In the media – Making the business case

– This article was published on Training Journal (April 2015)

How do you make decisions in business? Are you intuitive or analytical? Are you swayed by logic and reason or vision and passion? When do you throw caution to the wind and use your instinct and when do you ensure a full business case is produced?

These are all poignant questions but as we emerge from a difficult few years and see the signs of economic recovery, we also find that we have a list of ideas that we could now pursue and invest in.  The question becomes which ones do we choose? How do we prioritise them and how do we ensure that we are taking the best decision that is likely to bring the greatest return?

Of course, not all decisions are created equal. Most businesses will have some form of approval route often with different levels of rigour depending upon the size of the investment. Aligned to this will generally be some form of written justification or business case which drives consistency ensuring that all of the options and potential projects are presented in the same way and allowing them to be compared and contrasted accurately.

When creating business cases we tend to immediately think about the time value of money considering discounted cash flows and net present values.  The size of the investment is usually high on the agenda and will invariably determine the degree of detail needed and the level of executive needed to approve this.

Similarly, the size of the financial outcome is a critical factor in decision-making and while we talk about non-financial benefits, we generally favour the benefits that generate greater profits or reduced costs.

Together these are often referred to as the golden rule, i.e. the timing both of cash investment and of the financial return will typically be close to the top of the list of approval criteria.

Aside from the financials, there are, of course, many other factors involved in making good investment decisions in business and these can range from risk aversion to your own level of project maturity. A balanced business case should look at an opportunity from every angle and present a sound case for investment that inspires confidence.

The five case model

The UK Government uses the five case model of justification which leads to precisely this and provides a framework for building sound business cases. In summary, this explores the opportunity from five angles:

  1. Make the strategic case: How does this opportunity align with our vision, values, and strategic business goals, and how likely is it to be supported by the stakeholders? We need to ensure that we fully understand the opportunity and consequently the range of options available to deliver it.
  2. Make the economic case: How beneficial is this opportunity to the business both financially and otherwise. Here, we also consider the timing of those benefits and the sensitivity to environmental factors such as interest rates or future sales.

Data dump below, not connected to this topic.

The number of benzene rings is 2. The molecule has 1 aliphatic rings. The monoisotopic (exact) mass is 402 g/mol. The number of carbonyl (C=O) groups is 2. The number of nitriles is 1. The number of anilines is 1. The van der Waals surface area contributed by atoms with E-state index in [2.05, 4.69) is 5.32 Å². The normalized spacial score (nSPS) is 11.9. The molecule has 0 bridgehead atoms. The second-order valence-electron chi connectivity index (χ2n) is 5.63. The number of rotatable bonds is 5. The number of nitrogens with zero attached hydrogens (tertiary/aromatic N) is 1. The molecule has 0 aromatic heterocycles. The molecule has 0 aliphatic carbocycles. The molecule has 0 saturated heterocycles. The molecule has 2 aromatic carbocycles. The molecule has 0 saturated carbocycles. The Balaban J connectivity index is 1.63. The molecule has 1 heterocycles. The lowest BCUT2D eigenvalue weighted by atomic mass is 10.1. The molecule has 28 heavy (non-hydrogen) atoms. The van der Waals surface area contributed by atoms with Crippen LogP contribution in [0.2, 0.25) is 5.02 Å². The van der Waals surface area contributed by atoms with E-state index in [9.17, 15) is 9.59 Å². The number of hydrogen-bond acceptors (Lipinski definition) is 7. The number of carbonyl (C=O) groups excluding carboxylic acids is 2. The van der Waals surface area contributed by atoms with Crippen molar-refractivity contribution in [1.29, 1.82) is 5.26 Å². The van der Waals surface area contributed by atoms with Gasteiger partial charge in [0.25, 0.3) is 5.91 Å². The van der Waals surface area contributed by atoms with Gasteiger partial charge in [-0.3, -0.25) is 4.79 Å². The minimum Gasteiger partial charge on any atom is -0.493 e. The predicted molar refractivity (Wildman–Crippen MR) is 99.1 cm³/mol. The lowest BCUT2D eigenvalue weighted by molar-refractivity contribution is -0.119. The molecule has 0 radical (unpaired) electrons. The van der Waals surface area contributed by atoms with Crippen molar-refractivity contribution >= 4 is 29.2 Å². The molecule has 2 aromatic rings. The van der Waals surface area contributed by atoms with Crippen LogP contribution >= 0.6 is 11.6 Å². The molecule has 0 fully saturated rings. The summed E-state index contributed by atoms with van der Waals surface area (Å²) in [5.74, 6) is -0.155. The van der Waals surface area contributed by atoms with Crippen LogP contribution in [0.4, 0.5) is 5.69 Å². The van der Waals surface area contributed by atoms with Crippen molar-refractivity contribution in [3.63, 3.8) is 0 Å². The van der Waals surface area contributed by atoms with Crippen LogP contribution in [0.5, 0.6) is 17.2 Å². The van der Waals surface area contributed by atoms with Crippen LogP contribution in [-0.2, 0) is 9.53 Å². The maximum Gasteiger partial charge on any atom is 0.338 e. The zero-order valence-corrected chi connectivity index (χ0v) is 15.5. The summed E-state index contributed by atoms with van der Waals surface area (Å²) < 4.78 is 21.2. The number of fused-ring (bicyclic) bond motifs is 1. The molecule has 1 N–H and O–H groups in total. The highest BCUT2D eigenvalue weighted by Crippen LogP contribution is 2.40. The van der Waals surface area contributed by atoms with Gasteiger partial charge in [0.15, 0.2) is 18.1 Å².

3. Consider the commercial case:  What is possible and what proposals does the market place have to help? It is important to have a sound knowledge of the supplier community in order to ensure that we are not restricted by our own internal awareness and some sort of supplier engagement programme (or event) is needed to develop this.
  4. Make the financial case: Here we consider the affordability of the available options and the time value of our investment and return. In addition to looking at the cash flow, we will also be looking at the available funding options.
  5. Make the management case: Assuming that we want to approve this project or programme do we have the expertise to lead and manage it? This will include identifying the project management team and the governance arrangements that will be applied to maintain control and any external reporting arrangements.

Turning this model into a practical process can be more difficult than it might seem. Almost every business case makes sense until you ask the right questions and challenge the estimates and sensitivities.

If you set a financial threshold for approval and governance then many business cases can be estimated to fall just below this or can be broken down into smaller pieces to avoid the perceived bureaucracy of governance. Similarly, supplier engagement can be seen as lacking in transparency and somehow inappropriate. This is a process of improvement and by introducing the building blocks what is then needed is a community of practice to own the continual improvement and gradually enhance capability.

Translating the theory into practice, as with any process, takes time but can be extremely rewarding and confidently choosing the right projects can have the most dramatic impact on your business performance.

View the Training Journal article

Eddie Kilkelly

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